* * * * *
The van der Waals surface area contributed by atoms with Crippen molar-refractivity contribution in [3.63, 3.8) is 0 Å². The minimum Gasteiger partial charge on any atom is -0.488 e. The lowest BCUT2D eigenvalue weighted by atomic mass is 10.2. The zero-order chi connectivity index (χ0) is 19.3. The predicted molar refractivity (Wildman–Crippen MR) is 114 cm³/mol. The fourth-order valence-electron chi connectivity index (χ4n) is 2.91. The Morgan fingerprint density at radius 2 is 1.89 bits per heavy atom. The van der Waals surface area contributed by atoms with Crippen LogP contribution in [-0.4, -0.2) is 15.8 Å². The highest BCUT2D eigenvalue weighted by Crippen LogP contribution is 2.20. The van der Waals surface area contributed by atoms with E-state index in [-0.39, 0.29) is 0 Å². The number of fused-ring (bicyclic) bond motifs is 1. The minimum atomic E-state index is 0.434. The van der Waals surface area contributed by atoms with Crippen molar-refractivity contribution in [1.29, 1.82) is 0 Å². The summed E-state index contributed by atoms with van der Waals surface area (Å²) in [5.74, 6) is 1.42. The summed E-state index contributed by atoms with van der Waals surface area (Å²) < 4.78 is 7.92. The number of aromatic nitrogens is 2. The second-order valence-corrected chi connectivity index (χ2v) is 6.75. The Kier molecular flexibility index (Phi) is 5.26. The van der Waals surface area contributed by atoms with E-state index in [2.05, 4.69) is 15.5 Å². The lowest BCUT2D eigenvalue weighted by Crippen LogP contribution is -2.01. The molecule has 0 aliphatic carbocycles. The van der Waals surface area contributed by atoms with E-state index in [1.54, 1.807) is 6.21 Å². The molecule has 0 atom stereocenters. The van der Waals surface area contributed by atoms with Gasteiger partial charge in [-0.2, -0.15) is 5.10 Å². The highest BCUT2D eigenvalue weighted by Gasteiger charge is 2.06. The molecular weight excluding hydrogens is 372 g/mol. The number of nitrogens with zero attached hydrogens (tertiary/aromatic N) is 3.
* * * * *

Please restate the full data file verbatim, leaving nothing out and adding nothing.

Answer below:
The van der Waals surface area contributed by atoms with Crippen molar-refractivity contribution in [3.63, 3.8) is 0 Å². The minimum Gasteiger partial charge on any atom is -0.488 e. The lowest BCUT2D eigenvalue weighted by atomic mass is 10.2. The zero-order chi connectivity index (χ0) is 19.3. The predicted molar refractivity (Wildman–Crippen MR) is 114 cm³/mol. The fourth-order valence-electron chi connectivity index (χ4n) is 2.91. The Morgan fingerprint density at radius 2 is 1.89 bits per heavy atom. The van der Waals surface area contributed by atoms with Crippen LogP contribution in [-0.4, -0.2) is 15.8 Å². The highest BCUT2D eigenvalue weighted by Crippen LogP contribution is 2.20. The van der Waals surface area contributed by atoms with E-state index in [-0.39, 0.29) is 0 Å². The number of fused-ring (bicyclic) bond motifs is 1. The minimum atomic E-state index is 0.434. The van der Waals surface area contributed by atoms with Crippen molar-refractivity contribution in [1.29, 1.82) is 0 Å². The summed E-state index contributed by atoms with van der Waals surface area (Å²) in [5.74, 6) is 1.42. The summed E-state index contributed by atoms with van der Waals surface area (Å²) < 4.78 is 7.92. The number of aromatic nitrogens is 2. The second-order valence-corrected chi connectivity index (χ2v) is 6.75. The Kier molecular flexibility index (Phi) is 5.26. The van der Waals surface area contributed by atoms with E-state index in [2.05, 4.69) is 15.5 Å². The lowest BCUT2D eigenvalue weighted by Crippen LogP contribution is -2.01. The molecule has 0 aliphatic carbocycles. The van der Waals surface area contributed by atoms with E-state index in [1.54, 1.807) is 6.21 Å². The molecule has 0 atom stereocenters. The van der Waals surface area contributed by atoms with Gasteiger partial charge in [-0.2, -0.15) is 5.10 Å². The highest BCUT2D eigenvalue weighted by Gasteiger charge is 2.06. The molecular weight excluding hydrogens is 372 g/mol. The number of nitrogens with zero attached hydrogens (tertiary/aromatic N) is 3.